Fibonacci rectangles

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The series of numbers we now call the Fibonacci series were probably first discovered in the 2nd century B.C. in India. They take their current name from the great 12th century Italian mathematician, Leonardo of Pisa, better known by the abbreviation of the Latin for ‘son of Bonacci’, Fibonacci.

Fibonacci’s greatest achievement was the introduction to Western culture of something most of us use every day – the Arabic system of numbers, 0 – 9. Before that, calculations had to be performed using the cumbersome Roman numerals, I, II, III, IV etc.

But among many other contributions Fibonacci posed a rather strange problem. Imagine placing a baby pair of a very special breed of rabbits in a field. They are special, first of all, because they live forever but also because they are very orderly in their breeding habits. They begin to mate at the age of one month and two young are born a month later, after which they immediately mate again. At the end of any given month, how many pairs of these immortal rabbits will there be in the field?

The answer for the first month is easy – there is one pair and they now mate. At the end of the second month there are two pairs, because the first pair have given birth. The first pair mate again but their offspring are too young. At the end of month three there are three pairs, two of which are old enough to mate. So far, we have 1 pair in month 1, 2 pairs in month 2, and 3 pairs in month 3, but things are about to get interesting. At the end of month four, there at 5 pairs:  two pairs have been born and one is newly ready to breed, making three breeding pairs. Month 5, there are the 5 pairs we had already, plus the offspring of the three breeding pairs, that makes eight.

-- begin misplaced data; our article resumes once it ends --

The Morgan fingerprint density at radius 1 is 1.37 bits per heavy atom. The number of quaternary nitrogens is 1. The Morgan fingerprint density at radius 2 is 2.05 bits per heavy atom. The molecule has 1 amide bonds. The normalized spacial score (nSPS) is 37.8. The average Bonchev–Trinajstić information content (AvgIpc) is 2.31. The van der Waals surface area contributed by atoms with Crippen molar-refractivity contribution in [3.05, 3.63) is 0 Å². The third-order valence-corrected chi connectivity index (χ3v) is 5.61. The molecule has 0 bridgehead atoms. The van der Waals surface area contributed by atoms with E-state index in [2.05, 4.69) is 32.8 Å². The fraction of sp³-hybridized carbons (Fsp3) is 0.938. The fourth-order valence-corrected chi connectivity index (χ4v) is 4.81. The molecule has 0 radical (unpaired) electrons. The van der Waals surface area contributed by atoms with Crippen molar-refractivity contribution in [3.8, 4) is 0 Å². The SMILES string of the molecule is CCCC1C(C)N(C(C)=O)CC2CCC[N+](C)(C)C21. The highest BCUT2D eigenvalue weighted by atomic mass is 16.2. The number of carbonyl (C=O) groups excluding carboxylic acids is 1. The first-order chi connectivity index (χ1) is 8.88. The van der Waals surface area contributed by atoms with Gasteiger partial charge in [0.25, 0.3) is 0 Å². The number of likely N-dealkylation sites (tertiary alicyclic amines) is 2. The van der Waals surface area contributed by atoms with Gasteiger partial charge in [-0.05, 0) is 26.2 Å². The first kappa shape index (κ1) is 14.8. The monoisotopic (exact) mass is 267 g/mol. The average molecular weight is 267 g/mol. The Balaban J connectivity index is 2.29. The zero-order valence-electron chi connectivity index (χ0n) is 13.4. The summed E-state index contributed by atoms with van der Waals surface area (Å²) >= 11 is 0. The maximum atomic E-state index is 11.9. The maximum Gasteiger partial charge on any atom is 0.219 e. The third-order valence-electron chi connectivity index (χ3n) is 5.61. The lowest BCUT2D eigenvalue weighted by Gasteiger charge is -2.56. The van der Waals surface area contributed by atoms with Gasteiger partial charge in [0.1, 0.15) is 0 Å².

All this gets mind boggling very quickly, but Fibonacci noticed a pattern. In any one month, let’s call the number of pairs ready to breed x and the number of newborn pairs y. The total number of pairs is (x + y). Now think about the next month. The x breeding pairs give birth to another x pairs, who are too young to breed. So now the total number of pairs is (x + y) + x, with (x + y) of them ready to breed. Don’t worry, we only have to stay sane for another month.
In the following month, the (x + y) breeding pairs will give birth to (x + y) pairs so the total is now (x + y) + ((x + y) + x). And we can stop because we now have enough information to see the pattern. Start in any month, call it month A:-

Month A: x + y pairs
Month B: (x + y) + x pairs
Month C: (x + y) + ((x + y) + x) pairs.

Can you see it? No matter which month we call A, if we label the number of breeding pairs x and the immature pairs y, then the total in month C is just the sum of the two previous months. Starting with that one pair we have 1, 2, 3, 5, 8, 13, 21, 34… and so on forever.

In fact, to make things consistent, the series is usually written as 0, 1, 1, 2, 3, 5… (sometimes without the zero), so that the rules apply from the very beginning.

All this would be a serious waste of time and mental effort if it weren’t for the fact that the Fibonacci series crops up all over the place – in science, in nature, even (so it is claimed) in the stock market. There is something about this series that the universe loves.
In this design, which comes in a number of variants, the lengths of the sides of each successive square follow the rules of the Fibonacci series to produce this wonderfully structured rectangle.

ddx site catalogue - Fibonacci rectangles

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